Celebrating 25 Years of Scoop
Special: Up To 25% Off Scoop Pro Learn More

Art & Entertainment | Book Reviews | Education | Entertainment Video | Health | Lifestyle | Sport | Sport Video | Search


Well earned ‘stamp’ of approval for an adopted kiwi classic

Click for big version.

*Well earned ‘stamp’ of approval for an adopted kiwi classic*

It’s been an unofficial Kiwi anthem for 44 years – but only now has it received official recognition as a true Kiwi icon.

“Ten Guitars” - originally released as a B-side for Engelbert Humperdinck in 1967 - quickly struck a chord with New Zealand listeners. Ignored elsewhere in the world, it spread like wildfire in New Zealand, with local renditions quickly adopting a distinctive ‘Māori strum’.

Ever since it has, arguably, been the most frequently performed song at kiwi parties, barbecues, pubs and clubs and even in the halls of Parliament. It’s been re-recorded dozens of times, and was name-checked in the lyrics of kiwi musical icon Don McGlashan. There’s even a Facebook petition for “Ten Guitars” to be the New Zealand national anthem.

But only today, after four decades of service, has “Ten Guitars” earned the official stamp of approval - by being chosen to feature in a series of New Zealand Post stamps about kiwi icons and distinctive aspects of New Zealand’s culture and history.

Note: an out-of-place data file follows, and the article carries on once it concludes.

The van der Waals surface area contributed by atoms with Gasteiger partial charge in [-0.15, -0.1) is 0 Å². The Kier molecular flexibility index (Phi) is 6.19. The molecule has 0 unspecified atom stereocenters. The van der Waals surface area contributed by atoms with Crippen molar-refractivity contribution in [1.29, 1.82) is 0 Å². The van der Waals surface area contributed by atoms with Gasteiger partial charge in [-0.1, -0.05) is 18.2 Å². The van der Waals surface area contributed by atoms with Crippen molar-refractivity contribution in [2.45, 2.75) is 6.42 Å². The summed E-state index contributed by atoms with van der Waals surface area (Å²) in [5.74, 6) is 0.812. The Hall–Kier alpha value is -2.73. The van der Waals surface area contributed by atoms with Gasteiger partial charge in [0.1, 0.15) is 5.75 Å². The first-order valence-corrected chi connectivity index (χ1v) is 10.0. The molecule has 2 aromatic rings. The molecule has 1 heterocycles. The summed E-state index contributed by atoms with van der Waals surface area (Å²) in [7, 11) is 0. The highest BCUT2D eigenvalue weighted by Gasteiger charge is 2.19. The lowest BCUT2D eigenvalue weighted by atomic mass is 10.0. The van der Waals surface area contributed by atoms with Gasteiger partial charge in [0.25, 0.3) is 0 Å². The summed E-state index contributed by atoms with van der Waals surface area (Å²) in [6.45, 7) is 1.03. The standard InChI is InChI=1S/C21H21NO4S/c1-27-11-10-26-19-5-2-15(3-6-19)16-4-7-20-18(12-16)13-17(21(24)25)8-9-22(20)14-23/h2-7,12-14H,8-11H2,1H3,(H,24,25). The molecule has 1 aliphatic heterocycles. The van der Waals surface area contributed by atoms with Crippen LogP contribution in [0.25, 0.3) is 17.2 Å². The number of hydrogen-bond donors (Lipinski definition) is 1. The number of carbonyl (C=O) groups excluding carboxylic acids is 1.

The 60 cent “Ten Guitars” stamp features in a new set of Kiwiana stamps, which take people on a numerical journey from 1 to 21 in a quintessentially ‘kiwi’ way.

Advertisement - scroll to continue reading

Are you getting our free newsletter?

Subscribe to Scoop’s 'The Catch Up' our free weekly newsletter sent to your inbox every Monday with stories from across our network.

Sales and Marketing Manager of the New Zealand Post Stamps Business Simon Allison says the ‘Counting in Kiwi’ stamp issue celebrates a diverse range of things which have become woven into the fabric of what it means to be a kiwi. Traditional kiwi icons are featured in the issue - like number 8 wire, and the 4 stars of the Southern Cross, as well as the Bluff oyster, the jandal and the humble lamington.

“When kiwis look at these stamps they’ll immediately think ‘I’ve done that’, ‘I remember that’ or ‘that’s something I must get round to’,” Simon Allison said. “And for international audiences these stamps record some of the things which make kiwi culture unique and vibrant’.

The stamps are available as a sheet, and as part of a first day cover set. A free poster featuring the iconic stamps is available with both the stamp sheet and first day cover set. Visit www.nzpost.co.nz/stamps for details or to order online. The Counting in Kiwi stamp issue can also be purchased from New Zealand PostShop stores, REAL Aotearoa stores and the Whanganui Collectables and Solutions Centre. The stamps will be available from 10 August.


© Scoop Media

Culture Headlines | Health Headlines | Education Headlines



  • Wellington
  • Christchurch
  • Auckland

Join Our Free Newsletter

Subscribe to Scoop’s 'The Catch Up' our free weekly newsletter sent to your inbox every Monday with stories from across our network.